At the end of the discussion, our takeaways were transformed into a series of guidelines that can be used by developers of children’s media who wish to foster co-engagement:

Preschool (2 to 5 years old)

  • Provide tangible objects for play
  • Activities that go from screen to real world
  • Activities that are motivating to both children and adults
  • Scaffolds for parents’ co-engagement
  • Extended familiar play patterns or daily routines of parents and children
  • Open-ended play to enable personal creativity
  • Intuitive gameplay with minimal instructions
  • Flexibility of design for both co-play and solitary play
  • Distribution of roles and many points of access for play

Early Elementary (6 to 8 years old)

  • Find ways to allow co-play between peers and parents with varying degrees of parental involvement. Help the child bring in the parent (passive co-engagement)
  • Ensure rapid prototype test with kids and parents (“test early, test often”)
  • Design for the kid’s context (consider their challenges)
  • Allow kids to express themselves and share it with their peers on the platform (not social media)
  • Include multiple roles, possibilities, and guidance; but allow for flexibility and the ability to play individually as well as with others
  • Ensure the design is inviting to parents and compelling across ages
  • Needs to be on a variety of devices, i.e.not tablet only
  • Be visually driven, but some amount of text can be considered

Later elementary / Middle school (9 to 12 years old)

  • Abstraction and shared understanding can be included at this age. Not everything needs to be spelled out, and parents and kids can work together to solve quests.
  • Foster autonomy. Give more responsibility to the kids and less to the parents, allow kids to teach parents how to play games, solve quests, etc. Foster co-creation and play with others.
  • Promote a higher understanding of one’s self. Foster confidence, guided mastery and adaptive feedback.
  • Social sharing. Foster ownership of one’s achievements and failures by sharing creations and building on them or creating ways to start conversations.
  • Show and tell to foster different levels of relationships.
  • Understand parental roles at this age, and design optimal ways of involvement.

Next steps

This workshop was just our first step for starting the conversation on joint media engagement with a highly multidisciplinary group focused on the design of children’s media. The guidelines we crafted are an initial attempt to look deeper into this topic as it relates to different stages of child development and to provide guidance to developers of media who wish to offer co-engagement experiences in their products.

We definitely wish to continue the conversation and work on this area! You can join the group we created for this community here. And you’ll find more information on the workshop website.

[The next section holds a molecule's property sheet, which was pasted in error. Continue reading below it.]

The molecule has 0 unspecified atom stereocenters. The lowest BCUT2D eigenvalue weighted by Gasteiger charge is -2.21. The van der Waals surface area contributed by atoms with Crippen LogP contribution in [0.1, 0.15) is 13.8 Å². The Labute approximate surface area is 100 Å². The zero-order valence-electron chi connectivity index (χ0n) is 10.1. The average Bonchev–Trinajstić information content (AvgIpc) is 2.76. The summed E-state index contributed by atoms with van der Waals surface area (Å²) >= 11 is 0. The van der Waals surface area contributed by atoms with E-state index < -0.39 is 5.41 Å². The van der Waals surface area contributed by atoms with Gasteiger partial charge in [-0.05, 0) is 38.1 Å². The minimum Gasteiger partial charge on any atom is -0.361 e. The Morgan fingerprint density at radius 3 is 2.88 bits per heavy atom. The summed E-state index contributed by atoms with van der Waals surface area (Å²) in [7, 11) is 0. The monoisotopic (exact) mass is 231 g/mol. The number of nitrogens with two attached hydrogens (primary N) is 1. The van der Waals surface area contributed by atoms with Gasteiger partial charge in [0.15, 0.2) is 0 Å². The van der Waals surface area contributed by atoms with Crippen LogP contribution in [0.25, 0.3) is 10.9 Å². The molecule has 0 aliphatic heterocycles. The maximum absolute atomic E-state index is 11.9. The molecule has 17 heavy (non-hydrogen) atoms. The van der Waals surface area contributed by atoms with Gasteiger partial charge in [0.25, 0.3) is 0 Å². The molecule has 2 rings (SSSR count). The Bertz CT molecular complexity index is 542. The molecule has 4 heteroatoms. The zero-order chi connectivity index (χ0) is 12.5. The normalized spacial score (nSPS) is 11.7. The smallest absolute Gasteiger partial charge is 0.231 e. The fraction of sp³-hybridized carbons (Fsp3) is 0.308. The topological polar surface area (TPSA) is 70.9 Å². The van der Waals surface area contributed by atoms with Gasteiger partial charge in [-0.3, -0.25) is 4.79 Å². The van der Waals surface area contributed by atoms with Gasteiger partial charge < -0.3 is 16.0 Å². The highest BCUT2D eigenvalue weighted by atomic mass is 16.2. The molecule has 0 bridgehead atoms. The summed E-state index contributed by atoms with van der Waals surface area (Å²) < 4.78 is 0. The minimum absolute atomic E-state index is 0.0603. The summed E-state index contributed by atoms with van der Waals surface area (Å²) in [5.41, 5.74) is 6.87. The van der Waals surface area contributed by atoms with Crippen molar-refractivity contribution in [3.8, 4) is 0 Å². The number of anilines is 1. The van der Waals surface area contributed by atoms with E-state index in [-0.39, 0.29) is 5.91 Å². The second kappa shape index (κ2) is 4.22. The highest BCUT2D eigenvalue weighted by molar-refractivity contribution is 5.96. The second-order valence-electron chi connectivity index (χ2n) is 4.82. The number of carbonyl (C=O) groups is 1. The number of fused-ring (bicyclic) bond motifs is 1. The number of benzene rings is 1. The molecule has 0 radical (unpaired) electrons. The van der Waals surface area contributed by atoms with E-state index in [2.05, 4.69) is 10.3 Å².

Donohue, C (Ed.). (2015). Technology and Digital Media in the Early Years: Tools for Teaching and Learning. New York: Routledge and Washington, DC: National Association for the Education of Young Children.

Fred Rogers Center for Early Learning and Children’s Media at Saint Vincent College. (2012). A framework for quality in digital media for children: Considerations for parents, educators, and media creators. Latrobe, PA: Fred Rogers Center

Guernsey, L. (2012). Screen Time: How Electronic Media—From Baby Videos to Educational Software—Affects Your Young Child. New York: Basic Books.

Ito, M., Baumer, S., Bittanti, M., boyd, d., Cody, R., Herr-Stephenson, B., … Tripp, L. (2010). Hanging Out, Messing Around, and Geeking Out: Kids Living and Learning with New Media. Cambridge, MA: MIT Press.

Takeuchi, L., (2011). Families matter: Designing media for a digital age. New York: The Joan Ganz Cooney Center at Sesame Workshop.

Takeuchi, L., & Stevens, R. (2011, December). The new coviewing: Designing for learning through joint media engagement. New York: The Joan Ganz Cooney Center at Sesame Workshop.

The Joan Ganz Cooney Center. (2017, January). [Digital Games and Family Life: Families play both board/card games and digital games together] [Infographic]. Retrieved from

Vaala, S., Ly, A., & Levine, M.H. (2015). Getting a read on the app stores: A market scan and analysis of children’s literacy apps. New York, NY: The Joan Ganz Cooney Center at Sesame Workshop.


Catalina Naranjo-Bock

Catalina Naranjo-Bock is a Senior User Experience Researcher at Google Play, where she leads the Kids & Family UX research vertical. Prior to joining Google, Catalina led product research and design at the LEGO Group, Nickelodeon, Yahoo, and YouTube. She holds and MFA in Product Design and Human Computer Interaction (HCI) from the Ohio State university. Catalina has also served as an advisor at Stanford University, University of Berkeley, and the California College of the Arts.

Jennie ItoJennie Ito, Ph.D. is a Policy Expert for Google Play, focused on the Kids & Family section of the app & games Play Store. She has a Ph.D. in developmental psychology from Queen’s University in Ontario, Canada, with a specialization in children’s play and social cognition. She began her career as a Fellow in Museum Evaluation and Museum Education at the Smithsonian Institution in Washington, DC. Prior to joining Google, Dr. Ito had her own play and toy consultancy where she reviewed toys and helped toy and media companies such as LeapFrog, Coolabi, and Peaceable Kingdom create meaningful play experiences for young children.